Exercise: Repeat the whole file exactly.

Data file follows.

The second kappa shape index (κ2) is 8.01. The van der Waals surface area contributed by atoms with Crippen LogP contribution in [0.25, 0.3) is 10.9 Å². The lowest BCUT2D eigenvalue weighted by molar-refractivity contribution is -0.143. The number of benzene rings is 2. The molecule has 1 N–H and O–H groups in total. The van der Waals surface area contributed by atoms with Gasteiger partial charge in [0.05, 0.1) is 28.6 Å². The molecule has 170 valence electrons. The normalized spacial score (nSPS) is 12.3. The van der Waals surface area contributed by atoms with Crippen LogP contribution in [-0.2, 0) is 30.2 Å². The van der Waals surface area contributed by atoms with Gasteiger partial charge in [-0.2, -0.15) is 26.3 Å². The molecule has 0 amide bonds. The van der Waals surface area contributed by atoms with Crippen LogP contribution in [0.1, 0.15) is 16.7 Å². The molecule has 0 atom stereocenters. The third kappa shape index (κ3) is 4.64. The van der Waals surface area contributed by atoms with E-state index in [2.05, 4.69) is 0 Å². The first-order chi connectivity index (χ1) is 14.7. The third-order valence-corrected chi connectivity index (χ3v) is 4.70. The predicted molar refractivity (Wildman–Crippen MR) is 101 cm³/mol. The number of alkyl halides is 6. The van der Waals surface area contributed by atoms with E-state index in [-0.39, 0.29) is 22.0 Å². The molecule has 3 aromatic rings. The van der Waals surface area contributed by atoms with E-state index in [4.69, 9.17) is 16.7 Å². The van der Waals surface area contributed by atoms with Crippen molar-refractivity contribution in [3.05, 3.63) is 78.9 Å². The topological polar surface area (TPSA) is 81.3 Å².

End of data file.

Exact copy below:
The second kappa shape index (κ2) is 8.01. The van der Waals surface area contributed by atoms with Crippen LogP contribution in [0.25, 0.3) is 10.9 Å². The lowest BCUT2D eigenvalue weighted by molar-refractivity contribution is -0.143. The number of benzene rings is 2. The molecule has 1 N–H and O–H groups in total. The van der Waals surface area contributed by atoms with Gasteiger partial charge in [0.05, 0.1) is 28.6 Å². The molecule has 170 valence electrons. The normalized spacial score (nSPS) is 12.3. The van der Waals surface area contributed by atoms with Crippen LogP contribution in [-0.2, 0) is 30.2 Å². The van der Waals surface area contributed by atoms with Gasteiger partial charge in [-0.2, -0.15) is 26.3 Å². The molecule has 0 amide bonds. The van der Waals surface area contributed by atoms with Crippen LogP contribution in [0.1, 0.15) is 16.7 Å². The molecule has 0 atom stereocenters. The third kappa shape index (κ3) is 4.64. The van der Waals surface area contributed by atoms with E-state index in [2.05, 4.69) is 0 Å². The first-order chi connectivity index (χ1) is 14.7. The third-order valence-corrected chi connectivity index (χ3v) is 4.70. The predicted molar refractivity (Wildman–Crippen MR) is 101 cm³/mol. The number of alkyl halides is 6. The van der Waals surface area contributed by atoms with E-state index in [-0.39, 0.29) is 22.0 Å². The molecule has 3 aromatic rings. The van der Waals surface area contributed by atoms with E-state index in [4.69, 9.17) is 16.7 Å². The van der Waals surface area contributed by atoms with Crippen molar-refractivity contribution in [3.05, 3.63) is 78.9 Å². The topological polar surface area (TPSA) is 81.3 Å².